Though a colonoscopy is a routine exam, it’s normal to feel anxious. Our team will discuss every step of the procedure with you. After the test, we will discuss the results and any follow-up care with you.
What you need to know about polyps
Polyps are abnormal growths in the colon that may turn into cancer if left untreated. Polyps can:
- Be large or small. Bigger polyps are more likely to be precancerous, which means they might lead to cancer.
- Grow directly on the colon, or from a stalk. Polyps with a stalk are less likely to become cancerous.
- Swell into the colon or rectum.
When doctors find polyps during colonoscopy, they often remove them immediately. This approach can decrease your risk of colon cancer.
Physicians may use one of two techniques to remove polyps. They can:
- Destroy small polyps using an electrical current, called electrosurgery
- Use a wire loop to snare and remove larger polyps
Your doctor will send the polyps to a pathology lab for more testing. It can take about a week to receive the results. If your doctor finds polyps during your colonoscopy, you may need further tests for an accurate diagnosis.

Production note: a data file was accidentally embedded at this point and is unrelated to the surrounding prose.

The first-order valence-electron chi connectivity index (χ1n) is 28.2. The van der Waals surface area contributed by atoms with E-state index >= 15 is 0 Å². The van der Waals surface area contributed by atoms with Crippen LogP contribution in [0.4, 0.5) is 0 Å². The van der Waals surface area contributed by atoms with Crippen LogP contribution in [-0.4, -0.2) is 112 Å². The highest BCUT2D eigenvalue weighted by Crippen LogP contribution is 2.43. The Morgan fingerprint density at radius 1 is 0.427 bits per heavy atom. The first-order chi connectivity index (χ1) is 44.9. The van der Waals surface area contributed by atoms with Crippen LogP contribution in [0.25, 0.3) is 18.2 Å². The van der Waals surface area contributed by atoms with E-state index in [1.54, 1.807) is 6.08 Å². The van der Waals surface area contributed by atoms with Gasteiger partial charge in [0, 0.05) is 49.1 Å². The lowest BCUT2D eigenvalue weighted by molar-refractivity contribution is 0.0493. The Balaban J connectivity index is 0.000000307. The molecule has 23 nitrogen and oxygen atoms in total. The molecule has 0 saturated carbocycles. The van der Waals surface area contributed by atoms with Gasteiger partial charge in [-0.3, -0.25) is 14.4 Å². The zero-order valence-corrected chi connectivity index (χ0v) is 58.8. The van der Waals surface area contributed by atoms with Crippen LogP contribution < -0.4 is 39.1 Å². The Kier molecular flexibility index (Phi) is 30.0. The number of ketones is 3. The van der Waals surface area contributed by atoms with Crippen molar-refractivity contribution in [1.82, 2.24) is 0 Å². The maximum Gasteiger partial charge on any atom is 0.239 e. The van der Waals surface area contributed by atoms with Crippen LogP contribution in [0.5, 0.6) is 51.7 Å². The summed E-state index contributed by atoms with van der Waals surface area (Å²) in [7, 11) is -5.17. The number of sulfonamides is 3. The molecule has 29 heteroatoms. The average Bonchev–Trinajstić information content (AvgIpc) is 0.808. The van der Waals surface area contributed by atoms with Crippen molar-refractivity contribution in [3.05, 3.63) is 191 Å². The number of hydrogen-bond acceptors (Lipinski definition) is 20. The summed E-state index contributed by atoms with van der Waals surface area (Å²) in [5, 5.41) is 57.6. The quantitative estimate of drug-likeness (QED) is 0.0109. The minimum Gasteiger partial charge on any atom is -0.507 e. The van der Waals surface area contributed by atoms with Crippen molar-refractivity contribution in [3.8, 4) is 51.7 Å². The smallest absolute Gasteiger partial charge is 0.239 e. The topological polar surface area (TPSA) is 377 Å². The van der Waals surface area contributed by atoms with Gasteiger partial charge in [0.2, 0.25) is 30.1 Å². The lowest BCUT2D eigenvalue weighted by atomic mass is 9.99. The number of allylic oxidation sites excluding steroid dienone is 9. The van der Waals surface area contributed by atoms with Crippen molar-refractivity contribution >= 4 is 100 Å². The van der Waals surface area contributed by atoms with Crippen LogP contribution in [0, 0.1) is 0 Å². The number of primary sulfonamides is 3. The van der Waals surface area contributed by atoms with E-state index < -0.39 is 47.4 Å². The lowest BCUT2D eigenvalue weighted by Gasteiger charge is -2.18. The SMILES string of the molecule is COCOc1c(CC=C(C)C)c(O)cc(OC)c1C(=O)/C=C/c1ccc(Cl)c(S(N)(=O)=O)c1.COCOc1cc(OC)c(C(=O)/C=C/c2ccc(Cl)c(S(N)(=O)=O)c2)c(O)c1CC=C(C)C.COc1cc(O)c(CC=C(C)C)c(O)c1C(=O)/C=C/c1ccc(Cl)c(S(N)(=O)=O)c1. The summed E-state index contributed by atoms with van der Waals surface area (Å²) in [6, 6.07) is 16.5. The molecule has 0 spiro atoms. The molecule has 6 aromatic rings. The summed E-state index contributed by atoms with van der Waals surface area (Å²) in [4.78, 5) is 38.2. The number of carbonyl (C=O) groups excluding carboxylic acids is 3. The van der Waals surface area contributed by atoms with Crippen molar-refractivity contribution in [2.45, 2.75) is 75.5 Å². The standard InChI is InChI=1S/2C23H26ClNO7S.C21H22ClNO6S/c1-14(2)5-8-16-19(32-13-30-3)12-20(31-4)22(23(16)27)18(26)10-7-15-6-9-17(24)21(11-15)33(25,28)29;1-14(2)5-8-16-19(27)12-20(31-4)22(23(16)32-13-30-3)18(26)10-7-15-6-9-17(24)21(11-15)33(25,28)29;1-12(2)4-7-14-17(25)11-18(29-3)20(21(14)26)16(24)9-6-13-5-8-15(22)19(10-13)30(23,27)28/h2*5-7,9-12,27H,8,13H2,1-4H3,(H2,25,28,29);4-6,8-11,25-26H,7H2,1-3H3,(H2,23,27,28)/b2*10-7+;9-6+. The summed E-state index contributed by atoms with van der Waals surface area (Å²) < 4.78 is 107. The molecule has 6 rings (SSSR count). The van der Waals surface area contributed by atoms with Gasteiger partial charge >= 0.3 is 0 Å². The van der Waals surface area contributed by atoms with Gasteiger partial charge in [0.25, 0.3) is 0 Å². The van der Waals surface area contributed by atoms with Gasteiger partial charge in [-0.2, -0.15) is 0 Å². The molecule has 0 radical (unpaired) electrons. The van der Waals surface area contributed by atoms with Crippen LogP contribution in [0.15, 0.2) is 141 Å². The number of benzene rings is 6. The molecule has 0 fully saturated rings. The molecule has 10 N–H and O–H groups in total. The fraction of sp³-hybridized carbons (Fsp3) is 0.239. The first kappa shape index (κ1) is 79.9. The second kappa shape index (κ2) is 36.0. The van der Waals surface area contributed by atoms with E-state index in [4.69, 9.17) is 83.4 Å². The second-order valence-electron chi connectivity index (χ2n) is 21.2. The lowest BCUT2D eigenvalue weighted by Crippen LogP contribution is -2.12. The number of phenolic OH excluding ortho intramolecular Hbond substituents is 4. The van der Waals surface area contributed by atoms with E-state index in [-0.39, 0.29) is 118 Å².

What to expect during a colonoscopy
A colonoscopy takes about 30 minutes, but it requires some preparation. A day or two before a colonoscopy, your doctor will ask you to complete a bowel prep. This includes a liquid diet and strong laxatives to empty your colon -- stay near a bathroom as you may need to go frequently.
Here’s what to expect the day of the appointment:
- The doctor will give you medicine so you will sleep through the colonoscopy and not feel any discomfort. You will need someone to go with you to the appointment, wait while you have the exam, and drive you home.
- In a private room, a colorectal surgeon or gastroenterologist (a doctor who specializes in the intestinal tract and digestive organs) will use a colonoscope -- a thin tube, about the size of a finger, with a light and a tiny camera on the end.
- The physician will carefully guide the colonoscope through the rectum and into the colon to view images of the inside of your colon on a screen.
You can go home after the test. You will probably still be sleepy from the medicine, but you can return to your usual activities the next day. Your physician will call you with the results of your colonoscopy.
Understanding your colonoscopy results